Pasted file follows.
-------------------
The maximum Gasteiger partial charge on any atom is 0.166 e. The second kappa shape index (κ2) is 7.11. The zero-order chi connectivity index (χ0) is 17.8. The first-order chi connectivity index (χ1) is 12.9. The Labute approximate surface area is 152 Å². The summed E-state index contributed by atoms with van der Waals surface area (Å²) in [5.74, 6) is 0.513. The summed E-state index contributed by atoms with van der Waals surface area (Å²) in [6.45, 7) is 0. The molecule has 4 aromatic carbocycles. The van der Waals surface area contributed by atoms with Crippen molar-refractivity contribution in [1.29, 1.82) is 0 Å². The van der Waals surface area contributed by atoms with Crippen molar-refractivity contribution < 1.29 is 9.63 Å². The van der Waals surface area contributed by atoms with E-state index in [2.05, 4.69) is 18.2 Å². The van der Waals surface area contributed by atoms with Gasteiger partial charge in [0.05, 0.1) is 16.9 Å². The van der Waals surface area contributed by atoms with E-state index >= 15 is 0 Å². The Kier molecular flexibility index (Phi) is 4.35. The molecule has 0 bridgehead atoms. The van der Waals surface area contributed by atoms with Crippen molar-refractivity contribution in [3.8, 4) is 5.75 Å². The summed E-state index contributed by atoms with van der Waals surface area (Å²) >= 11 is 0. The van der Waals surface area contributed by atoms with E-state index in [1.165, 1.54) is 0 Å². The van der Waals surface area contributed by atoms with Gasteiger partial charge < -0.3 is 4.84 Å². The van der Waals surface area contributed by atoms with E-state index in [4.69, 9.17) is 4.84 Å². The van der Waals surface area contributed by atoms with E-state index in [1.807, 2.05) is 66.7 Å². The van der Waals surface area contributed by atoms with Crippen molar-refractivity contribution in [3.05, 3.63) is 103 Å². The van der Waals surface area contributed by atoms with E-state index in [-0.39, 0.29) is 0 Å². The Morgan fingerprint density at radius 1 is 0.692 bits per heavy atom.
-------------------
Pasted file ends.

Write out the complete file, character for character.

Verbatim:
The maximum Gasteiger partial charge on any atom is 0.166 e. The second kappa shape index (κ2) is 7.11. The zero-order chi connectivity index (χ0) is 17.8. The first-order chi connectivity index (χ1) is 12.9. The Labute approximate surface area is 152 Å². The summed E-state index contributed by atoms with van der Waals surface area (Å²) in [5.74, 6) is 0.513. The summed E-state index contributed by atoms with van der Waals surface area (Å²) in [6.45, 7) is 0. The molecule has 4 aromatic carbocycles. The van der Waals surface area contributed by atoms with Crippen molar-refractivity contribution in [1.29, 1.82) is 0 Å². The van der Waals surface area contributed by atoms with Crippen molar-refractivity contribution < 1.29 is 9.63 Å². The van der Waals surface area contributed by atoms with E-state index in [2.05, 4.69) is 18.2 Å². The van der Waals surface area contributed by atoms with Gasteiger partial charge in [0.05, 0.1) is 16.9 Å². The van der Waals surface area contributed by atoms with E-state index >= 15 is 0 Å². The Kier molecular flexibility index (Phi) is 4.35. The molecule has 0 bridgehead atoms. The van der Waals surface area contributed by atoms with Crippen molar-refractivity contribution in [3.8, 4) is 5.75 Å². The summed E-state index contributed by atoms with van der Waals surface area (Å²) >= 11 is 0. The van der Waals surface area contributed by atoms with E-state index in [1.165, 1.54) is 0 Å². The van der Waals surface area contributed by atoms with Gasteiger partial charge < -0.3 is 4.84 Å². The van der Waals surface area contributed by atoms with E-state index in [4.69, 9.17) is 4.84 Å². The van der Waals surface area contributed by atoms with E-state index in [1.807, 2.05) is 66.7 Å². The van der Waals surface area contributed by atoms with Crippen molar-refractivity contribution in [3.05, 3.63) is 103 Å². The van der Waals surface area contributed by atoms with E-state index in [-0.39, 0.29) is 0 Å². The Morgan fingerprint density at radius 1 is 0.692 bits per heavy atom.